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    1. We made it! Hope you were able to take that deep breath. We all need that every once in a while!

      Hugs,
      Catherine

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  4. I love your categories for Oscar-like awards for widows. I could win the best comfort foods award...I sure try hardest in that area.

    My husband's second sadiversary is coming up in January and I relate to your positive attitude for moving forward. Humor is also the best tool in my grief coping box.

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    1. Jean,

      Thinking of you. I know how exhausting getting through those milestones can be...especially when they're back-to-back like that. I have a month like that myself.

      Hugs,
      Catherine

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  5. Yes, you "get it" and everyone who reads and posts here "gets it". My late husband's family doesn't "get it" so I just stopped trying last year with them. My husband of 25 years passed away suddenly on May 10, 2012 from a Pulmonary Embolism. Our two daughters are now 20 and 16 and seem to be doing well in school and keeping busy with activities. This was our 2nd Christmas without him. Last year was a numbed blur but this year I was determined (after at first wanting to skip all the holidays) at least make it a happy one for my daughters. We went to Christmas Eve church service at 11:00 pm, had a wonderful Christmas Day dinner with my family, and I splurged a little more and got each daughter an item they wanted (the older one - a College JR - a pearl necklace/bracelet.earrings set) and (the younger one - a HS JR - a lens for her NIKON camera).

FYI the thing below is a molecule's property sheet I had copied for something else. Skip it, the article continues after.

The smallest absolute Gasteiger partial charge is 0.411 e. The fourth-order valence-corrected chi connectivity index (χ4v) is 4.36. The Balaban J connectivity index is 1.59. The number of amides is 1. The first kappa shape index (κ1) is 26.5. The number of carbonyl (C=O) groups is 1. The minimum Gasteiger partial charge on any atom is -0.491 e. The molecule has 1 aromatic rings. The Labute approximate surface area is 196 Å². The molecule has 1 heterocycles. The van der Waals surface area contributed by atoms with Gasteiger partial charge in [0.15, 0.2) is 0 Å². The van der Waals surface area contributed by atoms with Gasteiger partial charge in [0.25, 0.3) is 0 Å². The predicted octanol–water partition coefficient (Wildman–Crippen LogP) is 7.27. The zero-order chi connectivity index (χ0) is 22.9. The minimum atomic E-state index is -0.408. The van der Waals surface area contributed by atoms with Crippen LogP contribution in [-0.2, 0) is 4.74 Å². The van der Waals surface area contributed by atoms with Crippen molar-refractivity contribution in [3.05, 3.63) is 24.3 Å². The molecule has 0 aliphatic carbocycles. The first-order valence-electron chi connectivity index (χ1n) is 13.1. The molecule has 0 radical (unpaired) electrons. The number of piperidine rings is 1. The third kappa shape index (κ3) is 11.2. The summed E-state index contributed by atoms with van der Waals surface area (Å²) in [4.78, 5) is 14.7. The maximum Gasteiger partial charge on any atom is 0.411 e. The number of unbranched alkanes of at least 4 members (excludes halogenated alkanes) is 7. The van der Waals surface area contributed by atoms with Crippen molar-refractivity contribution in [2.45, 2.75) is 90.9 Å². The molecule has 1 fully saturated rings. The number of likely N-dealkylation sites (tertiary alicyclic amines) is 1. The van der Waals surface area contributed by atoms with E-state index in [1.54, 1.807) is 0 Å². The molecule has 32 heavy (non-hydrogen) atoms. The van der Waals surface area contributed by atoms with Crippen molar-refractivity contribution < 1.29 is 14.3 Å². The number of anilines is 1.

And then I woke up the day after Christmas sick with what the dr thinks is the flu, my oldest daughter got a foster puppy to keep for a few weeks before it is sent up North, that then threw up all over me, and my youngest daughter said that I'm the mom and I'm supposed to do everything for everyone. That's when it hit me - almost a year and a half after my husband died suddenly - this is not the life we planned or chose. He worked full-time as a journalist, traveled a lot but also worked at home. I work part-time as a technical writer because I am also a 12 + years cancer survivor. Our family was lucky to have been able to travel and do things together. Now I am always tired and overwhelmed with so many legal and financial matters still. But I can feel myself getting stronger a little day by day. And I love that I found support from different websites online. Thinking of everyone...

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    1. Leslie,

      I spent a good portion of the beginning of my widowhood keeping as busy as possible and trying to keep life as "normal" for everyone as I possibly could. It wasn't until I sat down and truly let it sink in that my life would never be what it was - that the pieces of my life had changed so drastically that they wouldn't fit together as they always had - and that's when I truly turned a corner. I started communicating better with everyone about my needs and my limitations and, frankly, found little time for BS.

      Grief is exhausting - never mind all of the other stuff that comes with widowhood. Our lives transform so drastically and change seems to happen during every moment of every day. There are still some days I feel so energized and think I can take on the world. And then sometimes I just have to give myself permission to sit still and take care of myself.